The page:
Peter. After everything, after the promise of the Keys, after the calming of the storm, after the light of Mount Tabor, after the ardor of a heart that said in the peak of human sincerity, "I would lay down my life for You," how could he deny Him? Yet Jesus drew Peter's heart back to Himself. "Lord, You know that I love You."

Our life is so fragile and our experience so fragmented that we cannot energize ourselves to persevere in fidelity to the Mystery of God's presence and His love for us, even when He dwells with us and breaks bread with us every day and proves Himself trustworthy again and again and again.

And so He offers us the gift of His Spirit and the strength of His grace, the gift that empowers us to receive and to grow in newness of life in Him. We may fail, we may turn from Him, we may forget Him a thousand times a day, but still His grace and mercy call us continually to conversion and renewal. He gives us the capacity and the energy that we cannot generate from out of our own selves.

When we fall or forget His glory, He empowers us to rise up and remember Him again, turn to Him again, and be surprised by Him again. And if we live in hopeif we adhere to Him, cry out to Him, and beg Him for His mercyHe will sustain us on the way and enable us to walk with Him all the way through the end. All the way through death.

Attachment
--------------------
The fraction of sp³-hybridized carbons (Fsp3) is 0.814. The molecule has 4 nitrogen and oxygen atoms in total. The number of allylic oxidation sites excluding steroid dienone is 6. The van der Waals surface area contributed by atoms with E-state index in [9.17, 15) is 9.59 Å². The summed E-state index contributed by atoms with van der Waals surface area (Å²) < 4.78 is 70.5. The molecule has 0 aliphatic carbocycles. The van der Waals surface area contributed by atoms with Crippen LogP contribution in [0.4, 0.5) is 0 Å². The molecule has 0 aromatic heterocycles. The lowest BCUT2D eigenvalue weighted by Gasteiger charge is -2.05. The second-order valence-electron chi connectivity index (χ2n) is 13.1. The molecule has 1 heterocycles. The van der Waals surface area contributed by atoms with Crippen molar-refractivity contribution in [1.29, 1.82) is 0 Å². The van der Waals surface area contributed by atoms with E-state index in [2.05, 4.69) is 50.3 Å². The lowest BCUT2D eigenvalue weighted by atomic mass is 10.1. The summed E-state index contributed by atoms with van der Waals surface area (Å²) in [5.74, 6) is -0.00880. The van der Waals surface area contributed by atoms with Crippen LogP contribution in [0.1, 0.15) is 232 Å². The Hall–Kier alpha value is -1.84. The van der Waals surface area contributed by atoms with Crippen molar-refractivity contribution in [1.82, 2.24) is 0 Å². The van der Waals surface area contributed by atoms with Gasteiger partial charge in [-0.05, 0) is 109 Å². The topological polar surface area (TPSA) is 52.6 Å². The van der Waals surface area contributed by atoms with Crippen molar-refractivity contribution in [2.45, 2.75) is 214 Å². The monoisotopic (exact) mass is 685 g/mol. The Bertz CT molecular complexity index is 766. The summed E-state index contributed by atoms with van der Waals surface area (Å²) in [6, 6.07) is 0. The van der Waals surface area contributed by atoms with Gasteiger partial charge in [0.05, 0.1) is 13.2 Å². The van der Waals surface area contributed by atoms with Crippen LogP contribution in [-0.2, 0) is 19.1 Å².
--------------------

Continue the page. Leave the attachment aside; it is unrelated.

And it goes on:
In the whole course of our life, He is prompting us, "Turn to Me, listen to Me, let Me draw you to myself, let Me give you what you need to take each step." Without Him we can do nothing. With Him we will have eternal glory.

And He made us to be with Him, He wants us to be with Him.

Wednesday, August 5, 2015

We Affirm Human Dignity and Yet We Are So Cruel... Why?

Two living human persons
Recently the news and (especially) the Internet have presented for us some unbearable (but, sadly, not surprising) instances of human beings attacking other human beings.

There are many features of the events we've seen that are especially awful (but, once again, not surprising): the defenseless victims, the callous and ruthless dismissal of their humanity for money, and the pretense that the whole gruesome assault is being carried out in the service of human dignity and human freedom.

What we see here is also a problem that is peculiar to our time. Since the beginning of history there have been violence, murder, cruelty, and human trafficking. The distinctive mark of our emerging epoch, however, is the way we try to cloak all this nasty business under the mantle of "service," of "doing good," of human rights.